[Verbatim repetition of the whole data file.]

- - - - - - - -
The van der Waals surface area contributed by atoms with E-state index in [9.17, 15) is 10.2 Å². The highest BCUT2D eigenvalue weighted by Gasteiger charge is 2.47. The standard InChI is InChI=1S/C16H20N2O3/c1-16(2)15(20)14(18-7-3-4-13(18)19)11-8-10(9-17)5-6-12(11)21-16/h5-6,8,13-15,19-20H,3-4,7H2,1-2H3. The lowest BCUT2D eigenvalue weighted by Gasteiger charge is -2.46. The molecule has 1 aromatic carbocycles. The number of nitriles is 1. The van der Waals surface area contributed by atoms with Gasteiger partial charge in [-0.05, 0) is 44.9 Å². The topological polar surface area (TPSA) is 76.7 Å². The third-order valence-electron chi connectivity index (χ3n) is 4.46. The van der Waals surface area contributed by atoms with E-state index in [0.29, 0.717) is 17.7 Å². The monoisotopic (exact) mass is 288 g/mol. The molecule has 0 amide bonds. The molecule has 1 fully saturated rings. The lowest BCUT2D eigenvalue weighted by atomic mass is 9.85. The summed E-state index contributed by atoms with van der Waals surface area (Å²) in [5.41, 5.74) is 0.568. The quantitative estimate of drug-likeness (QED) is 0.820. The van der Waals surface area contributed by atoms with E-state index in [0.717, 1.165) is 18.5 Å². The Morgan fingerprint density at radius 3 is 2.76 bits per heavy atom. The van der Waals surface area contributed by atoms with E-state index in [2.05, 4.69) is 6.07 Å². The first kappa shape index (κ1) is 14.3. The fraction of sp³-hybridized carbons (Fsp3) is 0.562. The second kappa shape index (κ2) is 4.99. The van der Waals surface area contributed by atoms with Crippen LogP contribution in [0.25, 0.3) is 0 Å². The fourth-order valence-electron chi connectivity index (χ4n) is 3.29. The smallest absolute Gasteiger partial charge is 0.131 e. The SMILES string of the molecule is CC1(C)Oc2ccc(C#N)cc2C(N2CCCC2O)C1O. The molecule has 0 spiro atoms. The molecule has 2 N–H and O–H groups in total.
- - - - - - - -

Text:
The van der Waals surface area contributed by atoms with E-state index in [9.17, 15) is 10.2 Å². The highest BCUT2D eigenvalue weighted by Gasteiger charge is 2.47. The standard InChI is InChI=1S/C16H20N2O3/c1-16(2)15(20)14(18-7-3-4-13(18)19)11-8-10(9-17)5-6-12(11)21-16/h5-6,8,13-15,19-20H,3-4,7H2,1-2H3. The lowest BCUT2D eigenvalue weighted by Gasteiger charge is -2.46. The molecule has 1 aromatic carbocycles. The number of nitriles is 1. The van der Waals surface area contributed by atoms with Gasteiger partial charge in [-0.05, 0) is 44.9 Å². The topological polar surface area (TPSA) is 76.7 Å². The third-order valence-electron chi connectivity index (χ3n) is 4.46. The van der Waals surface area contributed by atoms with E-state index in [0.29, 0.717) is 17.7 Å². The monoisotopic (exact) mass is 288 g/mol. The molecule has 0 amide bonds. The molecule has 1 fully saturated rings. The lowest BCUT2D eigenvalue weighted by atomic mass is 9.85. The summed E-state index contributed by atoms with van der Waals surface area (Å²) in [5.41, 5.74) is 0.568. The quantitative estimate of drug-likeness (QED) is 0.820. The van der Waals surface area contributed by atoms with E-state index in [0.717, 1.165) is 18.5 Å². The Morgan fingerprint density at radius 3 is 2.76 bits per heavy atom. The van der Waals surface area contributed by atoms with E-state index in [2.05, 4.69) is 6.07 Å². The first kappa shape index (κ1) is 14.3. The fraction of sp³-hybridized carbons (Fsp3) is 0.562. The second kappa shape index (κ2) is 4.99. The van der Waals surface area contributed by atoms with Crippen LogP contribution in [0.25, 0.3) is 0 Å². The fourth-order valence-electron chi connectivity index (χ4n) is 3.29. The smallest absolute Gasteiger partial charge is 0.131 e. The SMILES string of the molecule is CC1(C)Oc2ccc(C#N)cc2C(N2CCCC2O)C1O. The molecule has 0 spiro atoms. The molecule has 2 N–H and O–H groups in total.